Of course the Xbox One X is both a movie player and a games machine, but your TV is smart enough to automatically switch the latest Samsung televisions across to Game Mode when you fire up a game.
Maximising your viewing experience
Samsung’s Movie Mode is a great starting point when watching a Blu-ray or Ultra HD Blu-ray disc, but it’s still worth diving into the advanced settings.
If you’re watching high-quality Ultra HD content on a great screen like a Samsung QLED then you can often dial down many of the advanced picture settings. These settings tend to be more important when trying to improve the picture from DVD or free-to-air television.
For starters, try disabling Contrast Enhancer and Digital Clean View as well as dialling down Sharpness. Next, try turning Auto Motion Plus down or off. It uses motion interpolation to add frames which help smooth out the action, but it can also make the picture look a bit fake, known as the “soap opera effect”.
These days many Netflix movies and Ultra HD Blu-ray discs take advantage of High Dynamic Range, which helps to add more vibrant colours along with extra detail in the brightest highlights and darkest shadows.
Depending on your television, it’s possible that only some HDMI inputs are HDR compatible so it’s worth checking the manual. You might also need to enable Wide Colour Gamut or UHD Colour to get the best picture, although the latest Samsung televisions do this automatically.
Also keep in mind that when your television detects HDR content it will probably switch across to a HDR picture mode. You might need to adjust the advanced settings again for this picture mode but, once again, you’ll only need to do this once.
Optimising for gaming
Game Mode is the best starting point when playing games from a computer or games console, especially with the latest games supporting HDR where QLED’s brightness shines through while helping to maintain colour integrity.
The idea of Game Mode is to minimise the image processing to reduce input lag – the delay between when you push a button and when you see the reaction on the screen. This lag is measured in milliseconds, but it can still be a matter of life and death in fast-moving first person shooters where every shot counts.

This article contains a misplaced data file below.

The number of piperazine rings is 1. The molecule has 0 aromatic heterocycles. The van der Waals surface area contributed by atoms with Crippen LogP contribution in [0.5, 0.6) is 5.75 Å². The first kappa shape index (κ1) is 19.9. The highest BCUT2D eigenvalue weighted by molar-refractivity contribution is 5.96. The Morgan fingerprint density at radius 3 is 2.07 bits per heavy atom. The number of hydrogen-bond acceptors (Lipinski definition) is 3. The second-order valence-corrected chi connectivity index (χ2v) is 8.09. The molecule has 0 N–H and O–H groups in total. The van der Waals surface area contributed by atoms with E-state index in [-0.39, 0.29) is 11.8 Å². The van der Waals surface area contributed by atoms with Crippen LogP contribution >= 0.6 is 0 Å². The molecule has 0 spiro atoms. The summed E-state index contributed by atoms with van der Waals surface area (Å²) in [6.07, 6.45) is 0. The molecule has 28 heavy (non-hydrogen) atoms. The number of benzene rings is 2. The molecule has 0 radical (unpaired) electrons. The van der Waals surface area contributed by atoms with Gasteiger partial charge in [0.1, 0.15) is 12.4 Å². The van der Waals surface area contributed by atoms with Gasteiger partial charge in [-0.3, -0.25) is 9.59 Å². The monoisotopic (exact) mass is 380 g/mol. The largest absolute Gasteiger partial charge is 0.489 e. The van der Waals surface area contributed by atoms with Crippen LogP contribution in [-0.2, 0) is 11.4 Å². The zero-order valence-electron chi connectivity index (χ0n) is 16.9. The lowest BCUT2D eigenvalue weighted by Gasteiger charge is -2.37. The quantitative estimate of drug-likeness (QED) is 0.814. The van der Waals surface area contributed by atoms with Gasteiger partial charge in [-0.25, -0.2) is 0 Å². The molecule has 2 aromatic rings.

The latest Samsung televisions support AMD FreeSync for variable refresh rates, to further improve the picture with compatible devices and games. With FreeSync you can get the input lag as low as 6.8ms but it’s not enabled automatically. You need to dip into the General, External Device Manager menu to access the different game modes.
The automatic Game Mode offers input lag of as low as 15ms, which is still low enough to do most action games justice.
If you’re more interested in lush graphics than super-low response times, perhaps for a free-roaming role playing game like Red Dead Redemption 2, try Game Motion Plus. This setting bumps up the response time to as low as 24ms, but in return the television works harder to help the picture look its very best.
As with watching movies, you’ll generally want to dial down settings like Contrast Enhancer, Digital Clean View and Sharpness when playing games. You might adjust the colour temperature to taste and perhaps change the colour space settings from automatic to native to let the Xbox One X take control.
One great thing about Samsung’s QLED televisions is that they are guaranteed against screen burn for 10 years, where objects that always appear in the same place can become etched into the picture. Samsung is so confident that it actually offers a 10-year no screen burn guarantee.